While his efforts initially came to nothing, Coram eventually received the backing of Queen Caroline, wife of King George II – an important step for the plain-speaking seaman. Having presented numerous petitions to the king, His Majesty finally signed the Foundling Hospital Charter on 14th August, 1739. The first meeting of the governors – which included notables such as artist William Hogarth and prominent physician Dr Richard Mead – was held at Somerset House that November.

A temporary hospital opened it’s doors at Hatton Garden on 25th March, 1741, and the first foundlings were baptised Thomas and Eunice Coram. But it was only four and a half years later – in October, 1745 – that a purpose-built hospital opened its doors in an area known as Bloomsbury Fields. As well as Hogarth (who painted Coram in 1740 – the picture can still be seen in the Foundling Hospital today), the hospital also attracted the support of composer George Frideric Handel.

Coram’s role in the governance of the hospital effectively came to an end in 1741-1742 (he is said to have made some indiscreet comments about some of his fellow governors) but – despite being still engaged in numerous business activities – he continued to visit the hospital regularly and, as well as being Godfather to more than 20 of the foundlings, the story goes that he found the time to sit in an arcade at the hospital and pass out pieces of gingerbread to the children.

Captain Thomas Coram died on 29th March, 1751, in lodgings on Spur Street near Leicester Square (his wife Eunice had died earlier, in July 1740, and the couple had no children). He was buried in the Foundling Hospital chapel.

One of the best places to visit to find out more about Captain Coram and his life is the Foundling Museum, housed in part of the former hospital. For our previous story on the hospital, follow this link. A statue of Coram (pictured above) stands outside in Brunswick Square.

Opened in 2004, the Foundling Museum was created to look after the former Foundling Hospital’s collection of art and artifacts and provides a unique and deeply moving insight into the work of the hospital and those who came under its care.

The Foundling Hospital’s origins go back to the 1720s when former mariner and ship-builder Captain Thomas Coram, shocked by the number of abandoned babies he saw in London (it’s estimated that in the early 1700s, there were as many as 1,000 babies being abandoned every year), began a campaign to found a hospital for “exposed and deserted young children”, that is, ‘foundlings’.

The hospital was founded in 1739 after King George II granted it a royal charter and, from that date until its closure in 1953, had some 27,000 children pass through its doors.

The museum’s story is not an easy one to tell for while the hospital was founded with the best of intentions, the life of the children who came into its care – even in the 20th century – remained far from easy; it was not, as one of those who formerly lived at the hospital notes, a life they would wish on anyone else. But the museum handles their story – as well as that of those behind the hospital’s founding – with care and dignity.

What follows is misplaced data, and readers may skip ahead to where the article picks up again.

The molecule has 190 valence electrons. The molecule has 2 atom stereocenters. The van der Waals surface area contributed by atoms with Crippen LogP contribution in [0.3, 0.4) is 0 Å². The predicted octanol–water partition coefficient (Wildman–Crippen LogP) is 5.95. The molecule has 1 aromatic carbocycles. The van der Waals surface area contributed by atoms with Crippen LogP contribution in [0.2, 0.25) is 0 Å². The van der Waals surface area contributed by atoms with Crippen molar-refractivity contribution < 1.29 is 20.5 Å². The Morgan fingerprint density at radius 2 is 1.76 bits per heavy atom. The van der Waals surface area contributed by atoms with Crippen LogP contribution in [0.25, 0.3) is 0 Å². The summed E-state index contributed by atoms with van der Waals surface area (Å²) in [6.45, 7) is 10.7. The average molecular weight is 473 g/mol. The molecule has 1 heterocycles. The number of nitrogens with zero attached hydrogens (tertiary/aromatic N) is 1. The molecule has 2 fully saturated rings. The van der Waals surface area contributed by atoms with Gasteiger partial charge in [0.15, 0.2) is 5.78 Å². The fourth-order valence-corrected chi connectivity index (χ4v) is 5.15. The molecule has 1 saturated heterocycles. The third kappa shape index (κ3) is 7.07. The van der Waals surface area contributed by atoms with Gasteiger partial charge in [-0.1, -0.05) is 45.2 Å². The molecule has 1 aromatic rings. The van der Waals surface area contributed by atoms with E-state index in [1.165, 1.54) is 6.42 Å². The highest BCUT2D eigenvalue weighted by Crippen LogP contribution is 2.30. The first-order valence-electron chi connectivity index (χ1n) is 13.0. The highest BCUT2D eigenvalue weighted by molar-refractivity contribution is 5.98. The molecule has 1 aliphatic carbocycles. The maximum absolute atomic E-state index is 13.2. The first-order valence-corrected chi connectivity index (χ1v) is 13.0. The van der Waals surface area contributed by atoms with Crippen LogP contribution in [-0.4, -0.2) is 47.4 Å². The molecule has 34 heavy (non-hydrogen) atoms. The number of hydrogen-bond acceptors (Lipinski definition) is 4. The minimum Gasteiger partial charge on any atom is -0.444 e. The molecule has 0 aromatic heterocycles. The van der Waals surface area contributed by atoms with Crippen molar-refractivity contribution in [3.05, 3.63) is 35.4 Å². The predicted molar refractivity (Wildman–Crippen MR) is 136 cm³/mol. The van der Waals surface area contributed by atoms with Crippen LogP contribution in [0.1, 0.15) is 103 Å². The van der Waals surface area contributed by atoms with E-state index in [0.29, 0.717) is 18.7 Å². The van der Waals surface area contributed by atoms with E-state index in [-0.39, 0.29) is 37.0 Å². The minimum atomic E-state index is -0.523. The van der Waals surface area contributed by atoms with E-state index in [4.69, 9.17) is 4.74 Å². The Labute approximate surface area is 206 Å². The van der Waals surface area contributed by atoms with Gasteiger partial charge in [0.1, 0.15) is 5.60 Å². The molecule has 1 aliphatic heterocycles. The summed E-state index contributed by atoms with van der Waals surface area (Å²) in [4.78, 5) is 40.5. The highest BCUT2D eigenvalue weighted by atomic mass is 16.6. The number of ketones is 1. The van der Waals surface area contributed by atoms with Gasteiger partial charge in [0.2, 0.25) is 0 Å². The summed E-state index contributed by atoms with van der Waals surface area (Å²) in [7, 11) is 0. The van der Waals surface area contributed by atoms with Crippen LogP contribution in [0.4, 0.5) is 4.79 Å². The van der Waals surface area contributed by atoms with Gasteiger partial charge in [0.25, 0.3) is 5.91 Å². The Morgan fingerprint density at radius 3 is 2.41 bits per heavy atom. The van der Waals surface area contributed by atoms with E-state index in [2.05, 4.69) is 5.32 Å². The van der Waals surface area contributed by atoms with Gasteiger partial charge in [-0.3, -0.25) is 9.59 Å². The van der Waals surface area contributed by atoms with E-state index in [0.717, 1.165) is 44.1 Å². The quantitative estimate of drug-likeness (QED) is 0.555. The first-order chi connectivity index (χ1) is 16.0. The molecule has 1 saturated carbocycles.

Located at 40 Brunswick Square – close to the site of the original hospital, the museum is spread over four floors. On the ground floor is an exhibition which details the hospital’s history and features objects including a series of sketches by the controversial 18th century artist William Hogarth, an ardent supporter of the hospital’s work and later one of the many artists who became a governor, as well as the founding charter document itself.

Among the most poignant of the artifacts to be found in the museum are the tokens mothers left with their children so they could later identify them (these were removed from the children on being taken into the hospital, however, to ensure the child’s anonmity).

The lower ground floor has a space for temporary exhibitions – at present this contains the ‘Foundling Voices’ exhibition in which those who once lived under the care of the hospital tell their stories firsthand in what is an emotional journey into the hospital’s relatively recent past (the exhibition runs until 30th October). It is also home to the reconstructed Committee Room, built as part of the original hospital in the mid-1700s, dismantled and then reconstructed in the new headquarters.

Upstairs (the stairs themselves were taken from the boy’s wing of the original hospital), is a reconstruction of the hospital’s original Picture Gallery which was London’s first public art gallery and was instrumental in raising the profile of the work of the hospital. Among the works it contains is Hogarth’s 1740 portrait of Captain Thomas Coram. Nearby is the Court Room, another reconstruction from the original hospital, this time of the building’s most splendid room, used for meetings of the Board and Governors and other special occasions. It too contains numerous artworks.

The top floor of the building houses the Gerald Coke Handel Collection, said to be the greatest collection of artifacts relating to composer George Frideric Handel in the world. Handel’s assocation with the museum goes back to 1749 when he offered a performance of his music to help fund the hospital’s completion. He held another the following year, this time performing the Messiah, and after that Handel agreed to an annual benefit performance – a practice which continued until his death in 1759.

Key artifacts in the Handel collection include the composer’s will and codicils, written in his own hand, as well as programme from the first performance of the Messiah along with other documents and artworks.

WHERE: The Foundling Museum, 40 Brunswick Square, Bloomsbury (nearest Tube station is Russell Square); WHEN: 10am to 5pm, Tuesday to Saturday/11am to 5pm Sunday (closed Mondays); COST: £7.50 an adult/£5 concessions/children under 16 free; WEBSITE: www.foundlingmuseum.org.uk.